Beijing objects to any language suggesting a cap on emissions or stabilisation levels, wording it feels could leave it vulnerable to demands in future climate talks to slow rapid economic growth or spend vast sums on cleaner technology.
The report is the third to be released this year by the UN panel, which draws on the work of 2,500 scientists.
The previous two painted a grim future of human-induced global warming causing more hunger, droughts, heatwaves and rising seas.
Associated Press: Deal reached on climate change report
[also appearing in CNN]
POSTED: 0604 GMT (1404 HKT), May 4, 2007
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BANGKOK, Thailand (AP) -- International delegates reached an agreement early Friday on the best ways to combat climate change despite efforts by China to water down language on cutting destructive greenhouse gas emissions.
The closed-door debate over everything from nuclear power to the cost of cleaner energy ran into the early morning hours with quibbling over wording. But consensus was eventually reached on a report by the Intergovernmental Panel on Climate Change, a U.N. network of 2,000 scientists and delegates from more than 120 nations.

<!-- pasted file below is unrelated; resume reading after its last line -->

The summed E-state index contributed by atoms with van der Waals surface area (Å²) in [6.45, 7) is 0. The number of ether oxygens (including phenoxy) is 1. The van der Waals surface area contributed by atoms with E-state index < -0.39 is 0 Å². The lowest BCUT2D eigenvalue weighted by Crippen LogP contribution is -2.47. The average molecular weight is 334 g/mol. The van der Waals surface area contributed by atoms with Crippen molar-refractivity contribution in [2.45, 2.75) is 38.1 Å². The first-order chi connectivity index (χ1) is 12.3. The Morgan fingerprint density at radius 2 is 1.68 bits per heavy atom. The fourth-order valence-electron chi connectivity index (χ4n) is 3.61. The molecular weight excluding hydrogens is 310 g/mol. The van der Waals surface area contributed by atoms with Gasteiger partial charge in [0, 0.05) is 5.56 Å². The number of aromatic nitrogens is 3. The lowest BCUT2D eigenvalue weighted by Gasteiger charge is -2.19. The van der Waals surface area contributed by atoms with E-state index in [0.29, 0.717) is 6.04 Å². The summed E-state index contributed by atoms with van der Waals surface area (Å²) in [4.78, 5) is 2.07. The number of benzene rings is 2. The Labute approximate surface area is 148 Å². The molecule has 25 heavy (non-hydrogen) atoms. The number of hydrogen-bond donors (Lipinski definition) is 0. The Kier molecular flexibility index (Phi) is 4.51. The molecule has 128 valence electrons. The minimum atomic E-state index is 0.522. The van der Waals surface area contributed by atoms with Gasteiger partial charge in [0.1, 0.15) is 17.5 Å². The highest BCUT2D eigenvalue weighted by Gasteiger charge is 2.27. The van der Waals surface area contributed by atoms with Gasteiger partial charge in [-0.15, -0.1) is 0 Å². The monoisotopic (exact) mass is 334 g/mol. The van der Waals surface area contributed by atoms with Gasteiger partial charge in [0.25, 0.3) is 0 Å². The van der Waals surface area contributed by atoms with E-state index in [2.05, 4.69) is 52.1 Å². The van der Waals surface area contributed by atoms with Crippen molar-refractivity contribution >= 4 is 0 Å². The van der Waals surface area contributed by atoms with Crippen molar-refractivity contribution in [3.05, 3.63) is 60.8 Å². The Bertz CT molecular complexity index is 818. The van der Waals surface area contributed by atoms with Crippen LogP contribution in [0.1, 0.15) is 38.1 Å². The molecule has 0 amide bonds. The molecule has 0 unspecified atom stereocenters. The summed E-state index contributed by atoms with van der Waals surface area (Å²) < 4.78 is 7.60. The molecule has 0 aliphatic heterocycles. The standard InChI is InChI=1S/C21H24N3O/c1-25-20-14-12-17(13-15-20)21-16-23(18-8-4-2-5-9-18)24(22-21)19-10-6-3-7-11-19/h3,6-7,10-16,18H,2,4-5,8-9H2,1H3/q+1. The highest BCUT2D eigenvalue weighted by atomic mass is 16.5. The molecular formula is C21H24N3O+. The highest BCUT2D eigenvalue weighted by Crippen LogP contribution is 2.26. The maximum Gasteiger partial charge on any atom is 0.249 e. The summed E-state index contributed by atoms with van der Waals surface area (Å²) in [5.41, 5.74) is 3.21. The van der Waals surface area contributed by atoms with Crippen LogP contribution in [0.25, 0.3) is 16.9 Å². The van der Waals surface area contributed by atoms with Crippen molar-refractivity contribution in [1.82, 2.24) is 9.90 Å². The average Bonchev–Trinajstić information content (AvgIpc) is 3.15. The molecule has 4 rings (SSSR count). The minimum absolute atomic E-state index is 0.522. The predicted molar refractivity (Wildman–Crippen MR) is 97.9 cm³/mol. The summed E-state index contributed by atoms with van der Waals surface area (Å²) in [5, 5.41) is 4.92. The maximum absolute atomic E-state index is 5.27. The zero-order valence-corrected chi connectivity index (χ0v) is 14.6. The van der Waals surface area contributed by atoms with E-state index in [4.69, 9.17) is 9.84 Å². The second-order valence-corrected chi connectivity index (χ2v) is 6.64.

"It's all done," said Peter Lukey, a member of the South Africa delegation. "Everything we wanted to see was there and more. The message is: We have to do something now." (Watch what proposals could help save the planet )
China, the world's second-largest greenhouse gas emitter after the United States, took a strong stance during the four-day meeting in Thailand. Along with India and other developing countries, it had pushed to raise the lowest target for carbon dioxide in the atmosphere, delegates said.
A draft of the report proposed the world limit concentrations of greenhouse gases to between 445 parts per million and 650 parts per million, but China sought to strike the lower range over fears it would hinder its booming economy, Michael Muller, Germany's vice-minister for the environment, told reporters before the agreement was reached.
According to a partial version of the finalized document obtained by The Associated Press, China's efforts failed to remove the lower emission target from the report.
"This is still an excellent report," French delegate Michel Petit said, adding that China and the other developing countries ended up compromising on all major issues.
"Nothing important was removed during the process," he said.
The report is the third segment of an overall IPCC blueprint that will shape the way the world tackles global warming. The final version was not made available when the meeting broke around 4:30 a.m. Friday, but delegates said it largely resembled a draft version that said emissions can be cut below current levels if the world shifts away from carbon-heavy fuels like coal, embraces energy efficiency and significantly reduces deforestation.